Unfortunately, the same joker who regulates the automated sinks also calibrates the self-flush toilets, so that if you’re sitting on the john and simply look down at your cellphone (don’t lie, you know you post on Facebook from the toilet), the self-flusher thinks you have stood up and then violently flushes, splashing your underside with disgusting public toilet water. Splash back is the worst. It makes me want to run home and take a three-hour steaming hot shower.

I don’t need an automated self-flushing toilet. As a germaphobe I learned to flush a public restroom toilet with my foot when I was 10 (which is why you shouldn’t touch the toilet handle either, it is very dirty. Hey, Life Hack No. 2 from me to you). If you want to automate something, automate the placement of the paper toilet seat cover (known more popularly as the “ass gasket”) because I’ve spent 10 minutes trying carefully to tear the center out of one of those just to have it completely fall inside the commode. This is very frustrating, especially after a Mexican food dinner from a questionable taco truck when time is of the essence. Whoever automates that little invention could earn the next Nobel Peace prize. The self-perforating ass gasket placement thing-a-ma-jiggy. It has a great name already. Please, someone build it.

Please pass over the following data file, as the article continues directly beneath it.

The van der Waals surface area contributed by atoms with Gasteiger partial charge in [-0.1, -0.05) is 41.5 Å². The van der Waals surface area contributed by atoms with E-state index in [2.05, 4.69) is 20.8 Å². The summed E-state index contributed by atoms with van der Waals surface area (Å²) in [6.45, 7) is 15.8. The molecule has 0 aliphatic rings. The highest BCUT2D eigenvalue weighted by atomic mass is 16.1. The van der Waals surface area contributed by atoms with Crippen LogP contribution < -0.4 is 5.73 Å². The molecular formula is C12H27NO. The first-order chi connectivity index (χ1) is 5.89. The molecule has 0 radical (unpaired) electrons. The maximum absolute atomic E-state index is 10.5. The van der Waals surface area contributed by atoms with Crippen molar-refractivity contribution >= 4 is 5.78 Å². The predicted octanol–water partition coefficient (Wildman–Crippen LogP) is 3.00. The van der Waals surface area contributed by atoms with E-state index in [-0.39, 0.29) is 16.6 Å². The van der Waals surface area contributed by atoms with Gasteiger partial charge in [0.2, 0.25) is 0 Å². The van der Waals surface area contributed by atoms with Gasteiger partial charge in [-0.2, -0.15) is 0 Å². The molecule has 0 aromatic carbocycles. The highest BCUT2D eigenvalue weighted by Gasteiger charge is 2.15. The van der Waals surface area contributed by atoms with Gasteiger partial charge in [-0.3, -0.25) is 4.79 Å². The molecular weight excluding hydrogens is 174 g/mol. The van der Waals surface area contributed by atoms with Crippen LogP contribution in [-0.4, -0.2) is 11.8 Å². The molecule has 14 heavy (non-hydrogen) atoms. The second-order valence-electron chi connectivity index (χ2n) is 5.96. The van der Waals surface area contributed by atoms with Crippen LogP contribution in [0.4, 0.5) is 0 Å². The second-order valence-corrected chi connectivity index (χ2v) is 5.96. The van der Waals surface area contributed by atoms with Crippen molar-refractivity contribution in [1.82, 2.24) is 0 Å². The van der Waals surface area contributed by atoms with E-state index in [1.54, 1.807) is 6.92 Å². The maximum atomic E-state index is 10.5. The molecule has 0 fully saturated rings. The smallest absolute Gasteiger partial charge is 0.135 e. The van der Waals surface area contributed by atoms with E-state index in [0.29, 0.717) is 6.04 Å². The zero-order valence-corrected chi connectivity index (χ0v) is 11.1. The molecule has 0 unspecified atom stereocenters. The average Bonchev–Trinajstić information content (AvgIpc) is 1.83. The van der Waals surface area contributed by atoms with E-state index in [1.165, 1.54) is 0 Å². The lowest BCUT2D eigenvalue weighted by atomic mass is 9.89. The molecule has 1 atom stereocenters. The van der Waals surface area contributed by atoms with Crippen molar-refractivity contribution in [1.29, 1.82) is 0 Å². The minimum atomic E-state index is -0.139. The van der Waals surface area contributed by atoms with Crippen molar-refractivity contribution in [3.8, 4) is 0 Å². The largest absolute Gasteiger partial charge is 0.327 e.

In most cases, to avoid the whole hand waving “I’m a crazy person” affair, I just try to hold it until I can get home. Of course, at my house, my wife, whom I love, forgets to buy soap at the store or to put clean towels in the bathroom so … am I really better off?  

Rob thinks of this stuff while sitting on the can, which, appropriately, is where most people read his column. If you like Rob’s storytelling then check out his novel Cadet Blues available on amazon.com.